The thing that has nearly eliminated my breakouts, though, was nixing face wash from my routine completely and starting to moisturize regularly. Instead of face wash, I use oils (I swear by M.A.C’s Cleanse Off Oil and SK-II’s Facial Oil) and micellar water to clean my face, followed by a moisturizer or serum. It seems counterintuitive, but think of this logic that I once read and am now paraphrasing: If your face isn’t moisturized, it starts overproducing oil to compensate, therefore breeding a pimple colony.
Jenna Williams, actor:
I swear by toothpaste — I use it as a spot treatment at night. Only the white ones work, though — the other variations with blue don’t seem to help. I also find that honey masks (and it doesn’t matter what kind of honey you use) helps stop inflammation.
Taylor Bryant, beauty news editor, Refinery29:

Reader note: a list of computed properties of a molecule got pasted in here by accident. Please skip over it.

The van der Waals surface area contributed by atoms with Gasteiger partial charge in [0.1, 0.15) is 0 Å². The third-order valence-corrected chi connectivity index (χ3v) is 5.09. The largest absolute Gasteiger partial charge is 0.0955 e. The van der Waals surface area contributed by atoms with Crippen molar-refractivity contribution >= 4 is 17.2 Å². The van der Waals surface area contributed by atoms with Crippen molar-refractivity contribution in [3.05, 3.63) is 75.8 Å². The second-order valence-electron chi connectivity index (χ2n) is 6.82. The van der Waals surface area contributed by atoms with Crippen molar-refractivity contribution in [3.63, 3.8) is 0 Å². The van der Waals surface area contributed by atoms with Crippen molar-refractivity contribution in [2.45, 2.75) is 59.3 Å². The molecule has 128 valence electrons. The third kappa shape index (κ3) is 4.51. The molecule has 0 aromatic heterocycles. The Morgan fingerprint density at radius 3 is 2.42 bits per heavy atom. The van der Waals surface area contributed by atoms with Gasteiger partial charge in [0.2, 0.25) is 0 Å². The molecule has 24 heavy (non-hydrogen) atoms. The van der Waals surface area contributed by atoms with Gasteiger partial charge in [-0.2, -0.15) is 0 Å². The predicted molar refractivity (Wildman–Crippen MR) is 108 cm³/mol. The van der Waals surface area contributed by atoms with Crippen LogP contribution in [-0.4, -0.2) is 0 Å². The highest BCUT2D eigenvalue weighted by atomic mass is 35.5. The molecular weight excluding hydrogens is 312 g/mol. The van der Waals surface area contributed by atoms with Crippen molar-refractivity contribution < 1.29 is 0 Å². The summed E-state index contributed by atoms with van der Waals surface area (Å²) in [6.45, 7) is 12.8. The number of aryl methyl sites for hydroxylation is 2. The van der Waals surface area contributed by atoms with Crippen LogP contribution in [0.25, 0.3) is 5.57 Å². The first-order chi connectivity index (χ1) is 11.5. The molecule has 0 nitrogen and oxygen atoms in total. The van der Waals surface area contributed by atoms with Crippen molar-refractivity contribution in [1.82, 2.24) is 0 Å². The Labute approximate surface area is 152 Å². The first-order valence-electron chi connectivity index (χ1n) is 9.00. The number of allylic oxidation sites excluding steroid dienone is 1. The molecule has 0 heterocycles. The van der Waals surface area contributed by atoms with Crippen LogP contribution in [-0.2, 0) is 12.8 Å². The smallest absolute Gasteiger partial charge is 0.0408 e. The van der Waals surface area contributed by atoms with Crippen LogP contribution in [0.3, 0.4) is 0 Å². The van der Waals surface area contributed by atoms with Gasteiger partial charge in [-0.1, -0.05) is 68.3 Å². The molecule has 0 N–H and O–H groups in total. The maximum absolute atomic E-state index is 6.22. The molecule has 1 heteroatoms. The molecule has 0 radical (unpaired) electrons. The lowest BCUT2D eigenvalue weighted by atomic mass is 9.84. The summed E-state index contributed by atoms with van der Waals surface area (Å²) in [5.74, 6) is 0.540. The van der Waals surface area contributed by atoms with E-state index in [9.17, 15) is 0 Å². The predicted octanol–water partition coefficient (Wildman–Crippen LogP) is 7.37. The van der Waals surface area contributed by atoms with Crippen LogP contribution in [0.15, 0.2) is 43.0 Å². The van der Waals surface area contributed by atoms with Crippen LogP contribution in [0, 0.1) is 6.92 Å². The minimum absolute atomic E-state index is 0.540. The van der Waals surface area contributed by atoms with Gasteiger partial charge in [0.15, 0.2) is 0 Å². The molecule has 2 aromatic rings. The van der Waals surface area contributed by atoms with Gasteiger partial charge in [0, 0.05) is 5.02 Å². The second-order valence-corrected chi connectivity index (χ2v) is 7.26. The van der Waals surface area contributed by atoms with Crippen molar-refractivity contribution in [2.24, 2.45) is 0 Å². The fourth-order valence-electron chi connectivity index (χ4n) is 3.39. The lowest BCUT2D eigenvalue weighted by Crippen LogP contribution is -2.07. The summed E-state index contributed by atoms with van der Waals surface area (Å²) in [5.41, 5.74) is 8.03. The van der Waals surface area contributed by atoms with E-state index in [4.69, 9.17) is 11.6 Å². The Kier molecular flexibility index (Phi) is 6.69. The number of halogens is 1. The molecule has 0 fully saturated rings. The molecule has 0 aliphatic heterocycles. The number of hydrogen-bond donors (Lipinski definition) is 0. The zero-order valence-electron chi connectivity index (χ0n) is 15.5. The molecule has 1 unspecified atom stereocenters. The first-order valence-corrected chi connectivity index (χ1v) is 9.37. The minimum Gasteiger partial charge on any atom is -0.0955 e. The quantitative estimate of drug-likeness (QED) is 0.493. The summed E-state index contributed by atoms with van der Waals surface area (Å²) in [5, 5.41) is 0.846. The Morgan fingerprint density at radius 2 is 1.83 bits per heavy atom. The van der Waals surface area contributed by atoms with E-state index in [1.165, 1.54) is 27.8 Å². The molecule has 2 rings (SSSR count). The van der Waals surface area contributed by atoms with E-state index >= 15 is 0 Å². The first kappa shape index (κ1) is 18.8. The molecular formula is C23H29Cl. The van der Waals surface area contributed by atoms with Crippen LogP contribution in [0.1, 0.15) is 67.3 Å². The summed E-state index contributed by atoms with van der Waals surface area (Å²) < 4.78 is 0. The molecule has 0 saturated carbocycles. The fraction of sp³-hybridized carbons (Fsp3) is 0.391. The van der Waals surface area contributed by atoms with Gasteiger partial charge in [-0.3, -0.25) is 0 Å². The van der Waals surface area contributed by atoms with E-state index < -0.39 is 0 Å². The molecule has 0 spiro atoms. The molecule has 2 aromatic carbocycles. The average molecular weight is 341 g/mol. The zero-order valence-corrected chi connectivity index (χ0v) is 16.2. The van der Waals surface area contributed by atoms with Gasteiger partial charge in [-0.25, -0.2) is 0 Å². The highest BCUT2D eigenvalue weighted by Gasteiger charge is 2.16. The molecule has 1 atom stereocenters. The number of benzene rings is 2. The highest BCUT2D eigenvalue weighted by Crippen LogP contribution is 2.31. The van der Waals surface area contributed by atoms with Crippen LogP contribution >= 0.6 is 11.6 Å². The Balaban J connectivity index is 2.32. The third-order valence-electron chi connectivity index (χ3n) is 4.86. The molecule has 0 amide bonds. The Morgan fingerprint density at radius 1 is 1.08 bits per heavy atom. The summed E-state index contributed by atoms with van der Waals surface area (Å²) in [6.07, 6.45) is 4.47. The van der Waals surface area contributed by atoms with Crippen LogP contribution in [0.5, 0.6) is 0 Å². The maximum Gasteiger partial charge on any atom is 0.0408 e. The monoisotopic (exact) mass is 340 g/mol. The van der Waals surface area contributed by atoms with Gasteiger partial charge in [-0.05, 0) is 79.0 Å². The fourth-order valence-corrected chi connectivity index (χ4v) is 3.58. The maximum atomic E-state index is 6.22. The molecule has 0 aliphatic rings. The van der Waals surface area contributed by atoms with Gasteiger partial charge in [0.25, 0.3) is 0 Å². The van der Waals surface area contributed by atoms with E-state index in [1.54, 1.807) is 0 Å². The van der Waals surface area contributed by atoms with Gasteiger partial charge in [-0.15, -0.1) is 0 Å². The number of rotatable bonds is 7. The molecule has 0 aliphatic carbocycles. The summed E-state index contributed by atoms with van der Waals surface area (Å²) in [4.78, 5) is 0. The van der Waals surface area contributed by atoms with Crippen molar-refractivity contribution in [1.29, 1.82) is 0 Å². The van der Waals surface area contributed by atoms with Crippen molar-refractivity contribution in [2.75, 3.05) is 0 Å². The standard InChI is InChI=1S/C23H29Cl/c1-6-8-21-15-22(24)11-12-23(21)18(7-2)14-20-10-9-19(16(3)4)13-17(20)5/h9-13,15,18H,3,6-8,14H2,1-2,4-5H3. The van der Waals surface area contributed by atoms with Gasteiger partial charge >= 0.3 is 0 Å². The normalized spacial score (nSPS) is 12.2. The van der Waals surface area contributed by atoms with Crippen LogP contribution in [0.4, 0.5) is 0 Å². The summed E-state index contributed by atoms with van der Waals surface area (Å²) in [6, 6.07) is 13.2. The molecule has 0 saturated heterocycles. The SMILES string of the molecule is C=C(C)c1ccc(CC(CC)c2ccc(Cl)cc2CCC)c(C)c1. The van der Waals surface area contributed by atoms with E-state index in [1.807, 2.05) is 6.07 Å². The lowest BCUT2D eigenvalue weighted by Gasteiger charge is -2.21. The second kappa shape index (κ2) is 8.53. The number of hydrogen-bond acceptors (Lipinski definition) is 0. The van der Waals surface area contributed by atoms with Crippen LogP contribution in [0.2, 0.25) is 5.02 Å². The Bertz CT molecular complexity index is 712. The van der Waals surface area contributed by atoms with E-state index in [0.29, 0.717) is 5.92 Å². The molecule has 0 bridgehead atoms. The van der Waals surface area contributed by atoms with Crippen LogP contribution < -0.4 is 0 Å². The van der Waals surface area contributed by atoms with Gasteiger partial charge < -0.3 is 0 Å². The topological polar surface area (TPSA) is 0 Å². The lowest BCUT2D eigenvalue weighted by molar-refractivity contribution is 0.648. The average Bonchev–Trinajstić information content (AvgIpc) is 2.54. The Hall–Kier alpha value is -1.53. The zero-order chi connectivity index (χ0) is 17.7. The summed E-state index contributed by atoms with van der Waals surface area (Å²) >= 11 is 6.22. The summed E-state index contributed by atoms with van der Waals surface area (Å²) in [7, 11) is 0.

So, I wouldn’t say that I have a foolproof zit-zapping method perfected just yet, but here’s what’s been working for me: I use a mask of some kind two to three times a week. The days when I’m having a particularly bad breakout, I’ll alternate between GlamGlow’s Supermud Clearing Treatment and the Aztec Indian Healing Clay. Both work wonders at sucking out the dirt and oil that often clog up my skin.
Spot treatment wise, I’ve been trying the “kill it with kindness” method, a.k.a acne-fighting essential oils. Osmia Organics Spot Treatment includes evening primrose, lavender, rosemary, and other natural-friendly ingredients. It not only smells divine, but it’s also effective and doesn’t dry out my pimples like other treatments. It takes a teensy bit longer to see results, but this way I’m not left with hard-to-get-rid-of acne scars (a common, frustrating problem for those with darker complexions).